JUSTIN ROSE:¬† No, I'm not going to play.¬† I'm going to wait to treat myself back in September.¬† Unfortunately‑‑ I feel like I'm on a tight recovery time schedule for the U.S. Open.¬† That's really my main focus right now.¬† I've played four weeks in a row with a trip to Europe, so I'm going to get home, spend some time with the family and freshen up mentally for the U.S. Open.

Q.  It's three weeks and then a week off before the TOUR Championship.  Do you take some time before you launch yourself into that stretch?
JUSTIN ROSE:¬† Well, the time of year basically from‑‑ there's a World Golf Championship in Akron, Ohio, then you've got the U.S. PGA, then it runs right into the FedExCup, and on the back end of the FedExCup you have the Ryder Cup.¬† So there's only two weeks off in that six, seven‑week spell of golf, and every week is intense, every week is pressure packed, every week has a lot riding on it.¬† So I think the key is to try and get as fresh as possible running into August rather than trying to find that recovery during that run of events.
So for me I'm trying to take it a little bit easier in the summer.  I'm choosing to take two weeks off after the U.S. Open, purely to try and freshen myself up for this big run of golf ahead.

Q.  We had sort of a laundry list of players that have never played in Indiana before, all these professionals.  What does this do to put professional golf and Indiana on the map together?
JUSTIN ROSE:  I think it does a lot.  Obviously the BMW Championship now is a prestigious tournament, it's going to attract the best players, the top 70 guys in the FedExCup.  You're going to get to see the best of the best here in Indiana at Crooked Stick.  So that's going to be wonderful for the crowd.  And I think the rapport the players get, any time the tournament is well supported on a good golf course, players are going to enjoy that and they're going to want to experience it again and come back.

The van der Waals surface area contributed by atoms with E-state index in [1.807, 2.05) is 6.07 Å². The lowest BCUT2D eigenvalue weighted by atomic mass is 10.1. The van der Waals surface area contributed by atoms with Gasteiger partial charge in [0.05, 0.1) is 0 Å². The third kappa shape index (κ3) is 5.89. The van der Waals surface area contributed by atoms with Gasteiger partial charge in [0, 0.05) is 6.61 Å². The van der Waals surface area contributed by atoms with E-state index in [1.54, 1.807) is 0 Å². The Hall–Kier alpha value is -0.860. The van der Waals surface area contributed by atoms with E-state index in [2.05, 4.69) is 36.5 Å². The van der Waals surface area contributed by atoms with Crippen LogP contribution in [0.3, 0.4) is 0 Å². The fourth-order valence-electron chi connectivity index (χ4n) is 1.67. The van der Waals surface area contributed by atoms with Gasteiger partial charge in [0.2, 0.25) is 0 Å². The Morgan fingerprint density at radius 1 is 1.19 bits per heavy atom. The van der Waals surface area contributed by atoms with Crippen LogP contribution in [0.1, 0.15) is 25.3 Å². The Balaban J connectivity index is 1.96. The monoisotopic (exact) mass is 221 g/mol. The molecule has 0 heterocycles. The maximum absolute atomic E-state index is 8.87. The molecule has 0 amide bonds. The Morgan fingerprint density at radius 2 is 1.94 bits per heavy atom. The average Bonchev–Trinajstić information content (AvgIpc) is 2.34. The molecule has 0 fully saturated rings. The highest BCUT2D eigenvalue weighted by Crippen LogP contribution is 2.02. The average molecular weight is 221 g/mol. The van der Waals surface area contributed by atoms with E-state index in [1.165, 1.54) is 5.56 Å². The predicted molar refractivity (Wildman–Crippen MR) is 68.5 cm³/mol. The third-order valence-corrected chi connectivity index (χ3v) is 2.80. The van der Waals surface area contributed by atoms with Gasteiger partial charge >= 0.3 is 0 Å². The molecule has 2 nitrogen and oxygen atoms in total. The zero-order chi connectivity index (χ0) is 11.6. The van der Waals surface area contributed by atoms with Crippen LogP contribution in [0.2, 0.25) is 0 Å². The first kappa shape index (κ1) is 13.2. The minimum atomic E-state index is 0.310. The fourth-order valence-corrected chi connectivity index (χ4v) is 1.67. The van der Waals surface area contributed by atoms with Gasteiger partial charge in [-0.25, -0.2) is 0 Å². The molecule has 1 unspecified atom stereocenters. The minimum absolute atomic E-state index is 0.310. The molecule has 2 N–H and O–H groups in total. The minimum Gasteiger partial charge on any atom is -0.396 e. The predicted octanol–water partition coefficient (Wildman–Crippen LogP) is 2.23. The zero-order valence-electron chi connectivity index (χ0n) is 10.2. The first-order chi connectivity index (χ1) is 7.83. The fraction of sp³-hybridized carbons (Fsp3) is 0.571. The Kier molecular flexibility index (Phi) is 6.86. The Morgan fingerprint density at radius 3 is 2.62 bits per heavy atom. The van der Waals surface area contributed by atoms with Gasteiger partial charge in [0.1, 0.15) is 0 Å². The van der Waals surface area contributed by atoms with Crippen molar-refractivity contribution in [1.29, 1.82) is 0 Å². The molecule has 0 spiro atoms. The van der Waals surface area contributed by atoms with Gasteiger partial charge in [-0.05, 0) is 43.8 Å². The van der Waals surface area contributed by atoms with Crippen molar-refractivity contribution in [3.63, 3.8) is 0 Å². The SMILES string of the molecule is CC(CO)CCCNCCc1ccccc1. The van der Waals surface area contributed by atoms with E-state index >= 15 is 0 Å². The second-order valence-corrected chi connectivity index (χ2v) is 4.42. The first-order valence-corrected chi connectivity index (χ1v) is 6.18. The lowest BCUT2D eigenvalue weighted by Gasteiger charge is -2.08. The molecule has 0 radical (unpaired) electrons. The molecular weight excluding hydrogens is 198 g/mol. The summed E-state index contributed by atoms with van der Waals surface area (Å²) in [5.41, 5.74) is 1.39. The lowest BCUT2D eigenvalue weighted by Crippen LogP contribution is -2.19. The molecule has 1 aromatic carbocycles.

For me you have a great recipe here.  You have a good golf course, you have a great sports crowd and a great sports town, and you have the talent of the PGA TOUR.  It seems like a great mix.

Q.  Could you talk a little bit about the playoff format right now?  Obviously it's been tweaked several times since it first started, how you like it now, and you think maybe the players in general like the format that the TOUR has?
JUSTIN ROSE:  Yeah, I think the format is working really, really well.  There were some tweaks in years one and two and they're trying to get the volatility right so you reward season long performance but still give the volatility that it's exciting for the fans to watch.  Obviously the more we get into it, the more understandable it all becomes.  You just have to look at the names on the FedExCup Trophy to realize that it's working well.  You have Tiger and you have all the appropriate names on there.
For me coming into the FedExCup Playoffs, I was about 30th or 40th on the list.  I won one of these big events, and I've jumped up to third to give myself that chance at East Lake.  Bill Haas had a few things go his way, went from 19th to win because some of the other guys didn't factor that well at East Lake.  I think it provides a lot of story lines and as a player, it's all about playing your best golf at the right time when the pressure is at its highest, and I think that's what gives you the most worthy champion.

Q.  Over the weekend there was a report about some frustration by Bubba, Rickie and Phil with fans and the crowds snapping pictures at the wrong times.  We're knowing for being pretty hospital believe and having good manners in the Midwest.  What type of advice would you give us as fans to make it a better experience for you?